Hiltz became what is believed to be the first nonbinary national champion in the 1500 meters. But they were far from the only story as Team LGBTQ made a strong showing throughout the entire competition.
Richardson, who came out as bisexual in 2015, announced that she is back in a big way, winning the national championship in the 100 meters in a scintillating 10.82 seconds, the fastest women’s 100m time of 2023.
Even before the race began, Richardson gave the crowd a moment to remember. As she was preparing to enter the starting blocks, Richardson reached up and appeared to adjust her trademark bright orange wig.
Then with a casual flourish, she pulled the wig all the way off and tossed it behind her, revealing her braided natural hair as the crowd erupted in cheers. As if she was taking the Lizzo lyric “I do my hair toss” literally, Richardson then ran a race that announced to the world she was feeling good as hell.
Two years ago, Richardson went through one of the highest and lowest points of her career, winning the 100 meters at the US Olympic Trials and fervently embracing her grandmother in the stands before revealing that her biological mother had recently died.
But just as she seemed destined to become one of the emotional centers of the Tokyo Games, Richardson tested positive for THC (which she used to cope with her biological mother’s passing), was suspended for one month, and her berth in the Olympics was rescinded.
Symbolically, Richardson’s wig toss signaled this was going to be a new day and her result confirmed it.
“I’ve been a champion,” she reflected with broadcaster Lewis Johnson. “The thing I remember the most is the last time I think I stood here, on this stadium, and I did an interview when I knew I wasn’t ready to do one. But now I stand with you again and I’m ready mentally, physically, emotionally, and I’m here to stay.
“I’m not back, I’m better.”
A race that began with Richardson tossing her wig ended with her dropping the mic.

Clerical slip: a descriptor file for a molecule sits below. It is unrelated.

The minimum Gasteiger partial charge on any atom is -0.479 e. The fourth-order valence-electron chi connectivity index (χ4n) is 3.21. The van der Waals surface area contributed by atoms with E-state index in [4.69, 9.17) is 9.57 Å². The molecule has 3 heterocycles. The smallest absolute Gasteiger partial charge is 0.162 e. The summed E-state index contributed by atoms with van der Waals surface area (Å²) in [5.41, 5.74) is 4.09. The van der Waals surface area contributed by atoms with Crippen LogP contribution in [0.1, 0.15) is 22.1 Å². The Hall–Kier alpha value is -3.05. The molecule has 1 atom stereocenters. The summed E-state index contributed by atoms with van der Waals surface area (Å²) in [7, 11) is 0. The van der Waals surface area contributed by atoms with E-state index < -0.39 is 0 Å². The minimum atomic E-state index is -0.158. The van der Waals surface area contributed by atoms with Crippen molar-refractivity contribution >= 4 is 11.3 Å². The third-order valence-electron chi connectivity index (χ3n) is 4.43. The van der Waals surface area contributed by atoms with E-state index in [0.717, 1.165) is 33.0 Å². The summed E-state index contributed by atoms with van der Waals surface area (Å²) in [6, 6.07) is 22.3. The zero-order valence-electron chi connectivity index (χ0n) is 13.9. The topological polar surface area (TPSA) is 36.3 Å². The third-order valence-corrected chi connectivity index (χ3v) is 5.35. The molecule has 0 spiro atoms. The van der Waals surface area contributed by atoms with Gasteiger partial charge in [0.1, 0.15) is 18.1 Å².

Later in the competition, Richardson finished a close second to Gabby Thomas in the Women’s 200 meters, leading coming out of the turn before being passed.
Team LGBTQ also made its mark during other events. Emma Gee, who said she was the only out athlete at BYU when she came out as bisexual in 2019, finished in 16th place in the Women’s 3000 Meter Steeplechase with a time of 9:59.24.
Shortly after the race, Gee posted a reaction on her Instagram.
“While part of me is screaming/crying/punching the air about just missing the final, the other part is like, ‘Great job, dude, that was tough,’” she asserted.
She also used her Instagram to get everyone right in the feels with a warm and affectionate tribute to her partner Hiltz when they won the 1500 Meters.
Finally, Olympic heptathlete Erica Bougard competed in the first three events of the USATF heptathlon, making a strong showing with a second place finish in the High Jump. For reasons we have not been able to unearth, she did not compete in the latter four events.
Nonetheless, thanks to the performances of Hiltz and Richardson, the 2023 USATF Championships were a high point for LGBTQ sports. Hopefully, they will create more highlights at the upcoming World Championships and next year’s Paris Summer Olympics.